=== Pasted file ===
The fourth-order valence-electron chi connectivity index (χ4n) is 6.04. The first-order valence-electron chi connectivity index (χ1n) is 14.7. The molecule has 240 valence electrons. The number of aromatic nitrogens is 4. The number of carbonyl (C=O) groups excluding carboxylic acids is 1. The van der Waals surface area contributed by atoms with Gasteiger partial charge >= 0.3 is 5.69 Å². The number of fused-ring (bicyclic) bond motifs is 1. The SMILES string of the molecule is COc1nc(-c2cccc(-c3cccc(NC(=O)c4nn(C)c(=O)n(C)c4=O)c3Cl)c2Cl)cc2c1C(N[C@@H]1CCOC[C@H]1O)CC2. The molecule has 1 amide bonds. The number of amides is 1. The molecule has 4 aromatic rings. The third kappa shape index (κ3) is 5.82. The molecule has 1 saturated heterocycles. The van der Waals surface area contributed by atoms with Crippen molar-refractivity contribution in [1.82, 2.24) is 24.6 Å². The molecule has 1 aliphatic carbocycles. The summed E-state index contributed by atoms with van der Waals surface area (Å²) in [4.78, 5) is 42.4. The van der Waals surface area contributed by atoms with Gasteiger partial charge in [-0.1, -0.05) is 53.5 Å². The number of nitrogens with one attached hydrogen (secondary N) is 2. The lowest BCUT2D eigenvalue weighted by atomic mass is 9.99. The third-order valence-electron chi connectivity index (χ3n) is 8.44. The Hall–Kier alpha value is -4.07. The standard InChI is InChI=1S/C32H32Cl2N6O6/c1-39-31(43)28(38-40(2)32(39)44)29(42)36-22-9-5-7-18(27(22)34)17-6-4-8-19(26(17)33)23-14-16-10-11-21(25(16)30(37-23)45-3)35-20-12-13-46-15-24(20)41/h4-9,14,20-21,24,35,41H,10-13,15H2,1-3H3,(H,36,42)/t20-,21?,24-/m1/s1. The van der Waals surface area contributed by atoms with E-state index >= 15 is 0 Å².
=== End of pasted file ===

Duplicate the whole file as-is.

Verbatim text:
The fourth-order valence-electron chi connectivity index (χ4n) is 6.04. The first-order valence-electron chi connectivity index (χ1n) is 14.7. The molecule has 240 valence electrons. The number of aromatic nitrogens is 4. The number of carbonyl (C=O) groups excluding carboxylic acids is 1. The van der Waals surface area contributed by atoms with Gasteiger partial charge >= 0.3 is 5.69 Å². The number of fused-ring (bicyclic) bond motifs is 1. The SMILES string of the molecule is COc1nc(-c2cccc(-c3cccc(NC(=O)c4nn(C)c(=O)n(C)c4=O)c3Cl)c2Cl)cc2c1C(N[C@@H]1CCOC[C@H]1O)CC2. The molecule has 1 amide bonds. The number of amides is 1. The molecule has 4 aromatic rings. The third kappa shape index (κ3) is 5.82. The molecule has 1 saturated heterocycles. The van der Waals surface area contributed by atoms with Crippen molar-refractivity contribution in [1.82, 2.24) is 24.6 Å². The molecule has 1 aliphatic carbocycles. The summed E-state index contributed by atoms with van der Waals surface area (Å²) in [4.78, 5) is 42.4. The van der Waals surface area contributed by atoms with Gasteiger partial charge in [-0.1, -0.05) is 53.5 Å². The number of nitrogens with one attached hydrogen (secondary N) is 2. The lowest BCUT2D eigenvalue weighted by atomic mass is 9.99. The third-order valence-electron chi connectivity index (χ3n) is 8.44. The Hall–Kier alpha value is -4.07. The standard InChI is InChI=1S/C32H32Cl2N6O6/c1-39-31(43)28(38-40(2)32(39)44)29(42)36-22-9-5-7-18(27(22)34)17-6-4-8-19(26(17)33)23-14-16-10-11-21(25(16)30(37-23)45-3)35-20-12-13-46-15-24(20)41/h4-9,14,20-21,24,35,41H,10-13,15H2,1-3H3,(H,36,42)/t20-,21?,24-/m1/s1. The van der Waals surface area contributed by atoms with E-state index >= 15 is 0 Å².